Usually, it is the case that the Tetralogy of Fallot is detected shortly after the birth. The skin of your baby may appear blue. The doctor may hear an odd noise (heart murmur) when they listen to the heart of the infant via a Stethoscope.

Tests to determine if you have tetralogy Fallot are:


All babies diagnosed with the tetralogy of Fallot require corrective surgery by a cardiac (cardiovascular) specialist. If your child is not treated, he or she could not grow or develop appropriately. Your doctor will decide on the best procedure for your child and the date of the procedure depends on your child’s health.

Certain children might require medicine in the interim between surgery and keep blood flow flowing through the heart the lungs.

Other procedures or surgeries

The treatment for tetralogy of Fallot requires an open-heart procedure to repair the heart defect (intracardiac fixation) or an interim procedure using an infusion. A majority of babies and children are treated with the intracardiac repair.

Repair of the intracardiac

The open-heart procedure is typically performed in the first year following birth and requires several surgeries. Adults who suffer from tetralogy of Fallot are not often able to undergo this procedure even if they didn’t undergo surgery as children.

During an intracardiac procedure surgery, the surgeon:

Since the ventricle in the right side won’t have to exert as much effort to pump blood following this procedure the ventricle’s wall will return to its normal size. Following the intracardiac repair procedure, the oxygen levels in the blood rise, and symptoms diminish.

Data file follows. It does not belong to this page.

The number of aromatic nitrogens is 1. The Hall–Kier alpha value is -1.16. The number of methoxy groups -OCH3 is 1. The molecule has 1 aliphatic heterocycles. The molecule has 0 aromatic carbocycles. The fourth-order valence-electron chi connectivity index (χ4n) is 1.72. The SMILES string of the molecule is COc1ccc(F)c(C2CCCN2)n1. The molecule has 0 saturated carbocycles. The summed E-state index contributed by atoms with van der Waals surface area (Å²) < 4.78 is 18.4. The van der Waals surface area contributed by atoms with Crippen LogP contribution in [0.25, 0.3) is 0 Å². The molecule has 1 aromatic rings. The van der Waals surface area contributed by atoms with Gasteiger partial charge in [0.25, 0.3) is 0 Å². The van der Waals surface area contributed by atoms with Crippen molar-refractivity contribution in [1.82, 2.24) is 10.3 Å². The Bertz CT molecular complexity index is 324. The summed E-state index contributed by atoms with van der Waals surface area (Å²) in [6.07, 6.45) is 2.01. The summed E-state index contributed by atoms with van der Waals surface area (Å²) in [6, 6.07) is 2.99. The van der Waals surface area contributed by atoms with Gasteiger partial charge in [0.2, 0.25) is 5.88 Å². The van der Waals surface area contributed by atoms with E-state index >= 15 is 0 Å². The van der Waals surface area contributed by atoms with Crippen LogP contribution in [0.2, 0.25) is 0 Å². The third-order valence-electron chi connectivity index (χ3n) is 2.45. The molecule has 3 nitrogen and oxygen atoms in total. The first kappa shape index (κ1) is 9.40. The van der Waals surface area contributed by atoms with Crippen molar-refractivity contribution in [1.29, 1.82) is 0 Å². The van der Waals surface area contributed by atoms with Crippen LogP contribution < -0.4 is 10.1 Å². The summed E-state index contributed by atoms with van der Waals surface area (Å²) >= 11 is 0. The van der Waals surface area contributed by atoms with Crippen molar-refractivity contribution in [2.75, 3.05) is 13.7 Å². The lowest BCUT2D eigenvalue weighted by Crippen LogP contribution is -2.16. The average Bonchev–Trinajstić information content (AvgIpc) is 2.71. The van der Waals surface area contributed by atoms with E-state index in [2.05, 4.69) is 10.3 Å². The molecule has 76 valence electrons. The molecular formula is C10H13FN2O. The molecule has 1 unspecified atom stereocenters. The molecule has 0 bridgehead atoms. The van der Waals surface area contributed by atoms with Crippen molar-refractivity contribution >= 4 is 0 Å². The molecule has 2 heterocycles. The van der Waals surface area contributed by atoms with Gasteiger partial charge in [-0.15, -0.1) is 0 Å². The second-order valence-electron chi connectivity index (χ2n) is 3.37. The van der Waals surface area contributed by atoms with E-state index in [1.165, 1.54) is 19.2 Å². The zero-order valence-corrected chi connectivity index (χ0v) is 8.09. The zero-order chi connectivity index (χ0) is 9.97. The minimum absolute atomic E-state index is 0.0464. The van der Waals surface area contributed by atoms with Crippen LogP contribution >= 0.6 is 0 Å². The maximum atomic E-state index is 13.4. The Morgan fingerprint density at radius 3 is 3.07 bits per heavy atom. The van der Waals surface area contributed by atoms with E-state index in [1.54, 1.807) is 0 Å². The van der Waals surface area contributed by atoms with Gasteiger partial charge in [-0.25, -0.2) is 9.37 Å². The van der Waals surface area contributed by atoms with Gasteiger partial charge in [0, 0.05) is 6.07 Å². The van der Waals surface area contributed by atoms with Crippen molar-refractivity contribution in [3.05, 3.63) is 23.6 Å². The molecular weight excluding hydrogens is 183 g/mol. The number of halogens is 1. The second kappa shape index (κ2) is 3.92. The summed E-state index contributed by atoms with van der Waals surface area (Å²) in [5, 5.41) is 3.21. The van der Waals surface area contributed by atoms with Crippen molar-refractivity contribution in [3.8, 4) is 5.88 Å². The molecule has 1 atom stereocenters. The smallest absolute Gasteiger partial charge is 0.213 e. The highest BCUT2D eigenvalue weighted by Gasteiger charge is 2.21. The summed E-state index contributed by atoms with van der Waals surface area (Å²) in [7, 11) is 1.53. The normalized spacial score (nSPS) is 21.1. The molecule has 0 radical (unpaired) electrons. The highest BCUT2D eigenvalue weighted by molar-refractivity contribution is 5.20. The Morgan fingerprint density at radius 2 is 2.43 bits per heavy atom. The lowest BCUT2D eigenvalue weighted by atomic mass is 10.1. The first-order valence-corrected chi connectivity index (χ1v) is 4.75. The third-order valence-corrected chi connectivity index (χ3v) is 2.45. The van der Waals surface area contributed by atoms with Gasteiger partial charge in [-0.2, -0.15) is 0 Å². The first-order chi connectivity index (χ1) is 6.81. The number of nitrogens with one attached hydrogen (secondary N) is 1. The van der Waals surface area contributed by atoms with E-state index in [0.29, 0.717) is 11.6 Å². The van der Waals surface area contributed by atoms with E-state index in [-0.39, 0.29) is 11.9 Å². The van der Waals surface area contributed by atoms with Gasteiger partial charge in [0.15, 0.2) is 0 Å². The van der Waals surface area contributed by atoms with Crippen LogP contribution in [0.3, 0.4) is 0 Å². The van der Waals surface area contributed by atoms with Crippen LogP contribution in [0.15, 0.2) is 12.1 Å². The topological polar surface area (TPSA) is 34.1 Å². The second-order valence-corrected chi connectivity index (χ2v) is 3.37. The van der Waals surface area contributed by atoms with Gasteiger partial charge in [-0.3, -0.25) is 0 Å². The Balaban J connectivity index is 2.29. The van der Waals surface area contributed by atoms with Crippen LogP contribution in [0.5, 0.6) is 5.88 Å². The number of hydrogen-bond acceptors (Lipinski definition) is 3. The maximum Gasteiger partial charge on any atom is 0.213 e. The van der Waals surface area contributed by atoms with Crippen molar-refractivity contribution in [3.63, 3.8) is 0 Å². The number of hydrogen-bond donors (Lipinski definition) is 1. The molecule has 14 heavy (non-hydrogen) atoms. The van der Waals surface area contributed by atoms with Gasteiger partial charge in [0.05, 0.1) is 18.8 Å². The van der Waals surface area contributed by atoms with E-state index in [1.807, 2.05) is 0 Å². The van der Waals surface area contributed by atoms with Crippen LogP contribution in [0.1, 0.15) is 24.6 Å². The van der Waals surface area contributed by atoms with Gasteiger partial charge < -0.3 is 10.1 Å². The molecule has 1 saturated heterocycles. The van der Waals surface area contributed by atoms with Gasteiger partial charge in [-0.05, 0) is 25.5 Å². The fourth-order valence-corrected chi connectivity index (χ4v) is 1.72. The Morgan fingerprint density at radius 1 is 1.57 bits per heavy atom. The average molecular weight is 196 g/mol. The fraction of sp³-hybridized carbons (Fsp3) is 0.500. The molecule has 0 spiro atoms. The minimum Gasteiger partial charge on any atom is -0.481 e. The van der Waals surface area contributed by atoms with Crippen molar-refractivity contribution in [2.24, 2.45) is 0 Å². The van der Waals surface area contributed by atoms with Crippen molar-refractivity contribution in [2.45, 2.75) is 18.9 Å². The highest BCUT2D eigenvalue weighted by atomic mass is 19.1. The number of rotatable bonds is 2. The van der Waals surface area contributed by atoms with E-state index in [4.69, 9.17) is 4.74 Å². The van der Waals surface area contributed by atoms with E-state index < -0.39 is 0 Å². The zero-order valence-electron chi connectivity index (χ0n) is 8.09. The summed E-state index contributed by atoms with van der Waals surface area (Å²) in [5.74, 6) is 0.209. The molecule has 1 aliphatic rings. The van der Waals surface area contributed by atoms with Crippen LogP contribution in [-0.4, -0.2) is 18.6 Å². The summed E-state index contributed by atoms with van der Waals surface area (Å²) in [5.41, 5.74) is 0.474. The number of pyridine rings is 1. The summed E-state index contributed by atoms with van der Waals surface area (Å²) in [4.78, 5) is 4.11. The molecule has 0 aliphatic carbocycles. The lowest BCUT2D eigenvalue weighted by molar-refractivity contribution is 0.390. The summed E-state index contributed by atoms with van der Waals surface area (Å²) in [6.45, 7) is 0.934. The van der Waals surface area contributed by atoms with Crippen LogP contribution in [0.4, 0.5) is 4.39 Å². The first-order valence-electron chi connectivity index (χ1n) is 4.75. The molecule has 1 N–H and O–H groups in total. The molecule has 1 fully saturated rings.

Shunt surgery for temporary conditions

Sometimes babies have to undergo an interim (palliative) procedure prior to having an intracardiac surgery to increase blood flow to the lung. This procedure is possible in the event that the baby is born too early or has lung arteries that aren’t developed (hypoplastic).

In this operation, surgeons create an artery bypass (shunt) between an arterial branch that is a part of the aorta as well as the pulmonary artery.

If your baby’s ready to undergo an intracardiac procedure surgically, the surgeon will remove the shunt in the process to repair the intracardiac area.

After surgery

The survival rates over the long term for those who’ve undergone tetralogy Fallot surgery continue to rise.

But, in some cases, circulation of blood to the lung could remain restricted following the tetralogy Fallot surgery. Further surgeries could be required. Adults with a treated tetralogy of Fallot could be suffering from an open pulmonary valve (pulmonary valve regurgitation) and might require the pulmonary valve replaced in the future.

Heart rhythm issues (arrhythmias) occur frequently following the tetralogy Fallot repairs. Your doctor may recommend medications, a procedure to treat the arrhythmias (ablation) or a special pacemaker that treats life-threatening arrhythmias (implantable cardioverter-defibrillator).

Ongoing care

Patients with tetralogy of Fallot require ongoing care from an adult or pediatric congenital cardiologist to ensure the procedure’s success as well as to check for potential complications. The checkups usually contain imaging tests to assess how well the treatment is working.


Lifestyle and home remedies for home

After tetralogy Fallot treatments, your physician may suggest lifestyle changes and suggestions to help take care of your child’s condition. This could include:

In the case of an adult suffering from an inherited heart condition, then you may be concerned about other things, such as: